Great Pyramid • Giza Plateau, Egypt
Of the seven wonders of the ancient world, only the Great Pyramid of Giza remains. An estimated 2 million stone blocks weighing an average of 2 1/2 tons went into its construction. When completed, the 481-foot-tall pyramid was the world's tallest structure, a record it held for more than 3,800 years. We know who built the Great Pyramid: the pharaoh Khufu, who ruled Egypt about 2547-2524 B.C. And we know who supervised its construction: Khufu's brother, Hemienu. The pharaoh's right-hand man, Hemienu was "overseer of all construction projects of the king" and his tomb is one of the largest in a cemetery adjacent to the pyramid. What we don't know is exactly how it was built, a question that has been debated for millennia.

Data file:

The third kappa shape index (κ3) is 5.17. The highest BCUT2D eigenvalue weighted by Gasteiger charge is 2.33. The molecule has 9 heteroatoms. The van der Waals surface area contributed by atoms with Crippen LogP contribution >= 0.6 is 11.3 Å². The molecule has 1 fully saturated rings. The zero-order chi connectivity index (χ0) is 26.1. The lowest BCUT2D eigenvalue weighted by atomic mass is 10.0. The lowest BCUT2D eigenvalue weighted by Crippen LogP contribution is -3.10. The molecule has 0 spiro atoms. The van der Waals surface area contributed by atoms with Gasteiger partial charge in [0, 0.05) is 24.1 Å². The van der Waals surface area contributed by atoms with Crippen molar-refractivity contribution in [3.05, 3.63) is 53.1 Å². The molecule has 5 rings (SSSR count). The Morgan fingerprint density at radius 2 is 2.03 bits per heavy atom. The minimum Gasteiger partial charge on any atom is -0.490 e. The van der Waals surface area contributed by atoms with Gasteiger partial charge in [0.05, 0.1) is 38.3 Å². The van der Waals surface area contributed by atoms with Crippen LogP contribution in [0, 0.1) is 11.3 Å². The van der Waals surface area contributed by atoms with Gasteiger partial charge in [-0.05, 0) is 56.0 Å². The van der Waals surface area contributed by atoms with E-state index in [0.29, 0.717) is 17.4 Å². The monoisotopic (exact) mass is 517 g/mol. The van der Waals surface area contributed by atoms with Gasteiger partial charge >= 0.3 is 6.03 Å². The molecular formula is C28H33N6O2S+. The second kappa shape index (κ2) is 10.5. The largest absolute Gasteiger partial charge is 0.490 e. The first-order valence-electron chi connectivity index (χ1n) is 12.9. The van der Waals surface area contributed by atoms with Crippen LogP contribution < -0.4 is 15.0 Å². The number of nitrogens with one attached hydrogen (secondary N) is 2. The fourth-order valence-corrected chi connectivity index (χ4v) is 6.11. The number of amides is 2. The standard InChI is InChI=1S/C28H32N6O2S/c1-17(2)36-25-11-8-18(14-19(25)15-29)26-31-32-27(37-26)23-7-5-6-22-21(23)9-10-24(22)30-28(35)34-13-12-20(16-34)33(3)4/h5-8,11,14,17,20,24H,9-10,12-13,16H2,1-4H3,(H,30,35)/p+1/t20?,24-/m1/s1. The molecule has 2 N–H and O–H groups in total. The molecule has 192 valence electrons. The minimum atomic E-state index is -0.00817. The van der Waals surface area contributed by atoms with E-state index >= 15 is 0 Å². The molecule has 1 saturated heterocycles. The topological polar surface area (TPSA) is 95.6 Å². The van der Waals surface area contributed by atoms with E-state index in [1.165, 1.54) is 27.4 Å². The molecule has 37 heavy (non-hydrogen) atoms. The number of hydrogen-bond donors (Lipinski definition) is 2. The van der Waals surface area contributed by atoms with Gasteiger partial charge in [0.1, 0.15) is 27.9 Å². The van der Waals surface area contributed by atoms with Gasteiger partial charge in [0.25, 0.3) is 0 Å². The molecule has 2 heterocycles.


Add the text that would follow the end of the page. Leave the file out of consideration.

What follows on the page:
In April this year, a radical new idea was presented by Jean-Pierre Houdin, a French architect who has devoted the last seven years of his life to making detailed computer models of the Great Pyramid. Houdin has concluded that a ramp was indeed used to raise the blocks to the top, and that the ramp still exists--inside the pyramid! (See "How to Build a Pyramid") There's some evidence to support the idea, enough to make a non-invasive study of the Great Pyramid a reasonable next step.
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© 2008 by the Archaeological Institute of America